I’ll be honest—I love chick lit. Those identical pastel paperbacks, the spunky and financially successful heroines, the magical endings straight out of an R-rated Hallmark movie. Chick lit generally encompasses anything light-hearted, charming, and aimed at women; it’s a catch-all genre for happy endings and syrupy love stories, something I need now more than ever. Getting to the romance section of Barnes and Noble without anyone seeing me is always an ordeal, to say the least; I grab my Talia Hibbert books and run, afraid someone from school will see me standing near Romancing the Werewolf. A perfect Saturday night for me looks like curling up with an Ariana Grande album, a cup of hot chocolate, and Get a Life, Chloe Brown; during lockdown, reading romance was my favored form of escapism because of its predictable formula and incessant optimism. For those same reasons, men and women often dismiss chick lit as trite fluff at best and toxic at worst. For a long time, I did too.
Though the genre has faced derision for yielding to vapid wish fulfillment, its content is anything but. Women have fought hard for a space in publishing that is almost wholly theirs; from Jane Austen’s groundbreaking, undoubtedly commercial works to genre definers like The Devil Wears Prada, gatekeepers have always mocked stories that women hold close to their hearts. After all, Lizzie Bennet and Elle Woods have one thing in common: they massively piss off the men around them. Women’s lives, especially when viewed through idealistic, rose-colored glasses, do not have “literary merit” when compared to their male counterparts. Let me ask you this: how many books have you read about pessimistic men soullessly fucking over and objectifying the women around them that were supposedly “literary”? From the words of Kerouac and Hemingway to contemporary works like House of Leaves and even Call Me By Your Name, sexism runs rampant in literature; respectful, feminist fluff seems much better in comparison.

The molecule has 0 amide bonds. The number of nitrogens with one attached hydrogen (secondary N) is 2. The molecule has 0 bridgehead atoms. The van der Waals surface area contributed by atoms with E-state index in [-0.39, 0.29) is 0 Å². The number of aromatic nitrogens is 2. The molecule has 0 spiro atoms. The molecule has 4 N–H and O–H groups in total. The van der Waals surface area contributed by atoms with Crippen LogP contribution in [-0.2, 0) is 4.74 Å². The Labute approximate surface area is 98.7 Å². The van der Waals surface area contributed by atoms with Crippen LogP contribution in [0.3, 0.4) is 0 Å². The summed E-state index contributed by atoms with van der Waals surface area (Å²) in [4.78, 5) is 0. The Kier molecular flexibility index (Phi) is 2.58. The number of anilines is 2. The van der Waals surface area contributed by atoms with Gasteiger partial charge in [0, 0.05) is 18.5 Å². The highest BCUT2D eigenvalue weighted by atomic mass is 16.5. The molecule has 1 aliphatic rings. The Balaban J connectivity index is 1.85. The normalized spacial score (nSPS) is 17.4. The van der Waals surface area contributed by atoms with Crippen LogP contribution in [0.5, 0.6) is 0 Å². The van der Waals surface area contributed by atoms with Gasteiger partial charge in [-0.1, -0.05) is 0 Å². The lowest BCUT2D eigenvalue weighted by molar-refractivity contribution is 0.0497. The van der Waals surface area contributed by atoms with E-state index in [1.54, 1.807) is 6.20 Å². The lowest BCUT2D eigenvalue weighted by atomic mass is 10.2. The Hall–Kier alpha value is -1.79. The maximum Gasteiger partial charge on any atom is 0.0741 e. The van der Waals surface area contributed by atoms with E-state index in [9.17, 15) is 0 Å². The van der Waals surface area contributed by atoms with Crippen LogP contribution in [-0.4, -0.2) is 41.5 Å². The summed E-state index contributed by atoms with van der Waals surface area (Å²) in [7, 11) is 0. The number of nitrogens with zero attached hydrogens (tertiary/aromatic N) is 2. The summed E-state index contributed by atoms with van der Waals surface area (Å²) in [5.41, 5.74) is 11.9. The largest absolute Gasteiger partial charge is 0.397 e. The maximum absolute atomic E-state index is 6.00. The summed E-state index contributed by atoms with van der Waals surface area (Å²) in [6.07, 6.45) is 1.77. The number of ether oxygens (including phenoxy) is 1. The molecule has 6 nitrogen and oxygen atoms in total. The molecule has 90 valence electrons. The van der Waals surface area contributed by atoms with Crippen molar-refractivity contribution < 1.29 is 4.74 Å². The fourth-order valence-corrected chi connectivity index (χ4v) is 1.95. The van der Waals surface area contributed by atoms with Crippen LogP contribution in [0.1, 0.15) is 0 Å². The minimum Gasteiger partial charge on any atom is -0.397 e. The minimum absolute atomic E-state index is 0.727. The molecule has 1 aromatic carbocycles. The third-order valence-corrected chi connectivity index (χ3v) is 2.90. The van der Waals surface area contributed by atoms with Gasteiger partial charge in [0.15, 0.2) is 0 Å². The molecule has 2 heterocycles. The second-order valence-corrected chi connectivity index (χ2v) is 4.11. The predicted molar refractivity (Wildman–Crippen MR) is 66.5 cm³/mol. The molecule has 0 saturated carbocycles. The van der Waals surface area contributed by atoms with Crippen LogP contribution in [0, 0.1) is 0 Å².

Is it really so wrong to take comfort in fairy-tale romance and career-oriented fabulism? Often, chick lit is about moving on from setbacks and trauma—a subject that’s especially appealing during a pandemic and an American election season. When the genre tackles serious subjects, it does so with a bittersweet smile and a pat on the shoulder. Just take a look at Emily Henry’s book-club-fodder magnum opus, Beach Read, which tackles adultery, grief, and cults yet still reads like a sugary rom-com. The Right Swipe by Alisha Rai tangles with workplace equity and the Me Too movement and still maintains a hard-earned sense of optimism. These novels’ protagonists are women who have been through hell and still get a happy ending, and I’d be lying if I said I didn’t want that for myself, too. I want to believe in true love in any way I can, and if that means devouring “trashy” romances, that’s what I’ll do.
Funnily enough, chick lit has actually restored my faith in men. Even though the heroes of these books aren’t necessarily realistic, they are often decent, respectful, and reject toxic masculinity; some of my favorite rom-com Prince Charmings have been retired NFL players working for dating apps and dark, brooding authors with a knack for baking. If anything, these balanced, mature characters encourage the women who read chick lit not to settle for anything less. The men in chick lit have always been a reflection of what women are afraid to ask for, from Mr. Darcy to the kinky (albeit toxic) reign of Christian Grey. Any contemporary romance would be remiss without a sex scene that included verbal, enthusiastic consent, and there’s a good reason for that—romance is the platform where women can safely advocate for diversity, respect, and focus on female pleasure. I find myself turning away from the misogynistic, assault-ridden sci-fi community and the oft-fatalistic trappings of lit fic because, truthfully, I’ve realized I don’t have to settle.
For me, chick lit provides comfort and safety like no other genre, a fun distraction from a world where love and happiness are a little harder to maintain. Sure, it’s not representative of “real life,” but it is representative of the people who read romance. There are chick-lit novels about computer programmers and architects, romantics and cynics, cozy home-makers and workaholics; the heroines are of every race, religion, and sexuality, providing the exact sort of inclusive escapism we need right now. The fluffiness is freeing for those of us who are tired of reading stories about our own pain, who desperately want to believe in perfect endings. I want to read a book about a bisexual Ph.D. candidate in a happy, long-term relationship and believe that I can have that, too; I’m exhausted by LGBT romances that only end in tragedy. Chick lit is an escape, yes, but it’s also an affirmation that love exists and joy is real. I, too, can curl up with my pastel paperback and dream of a better future.
By MJ Brown
Illustration by Emma Baynes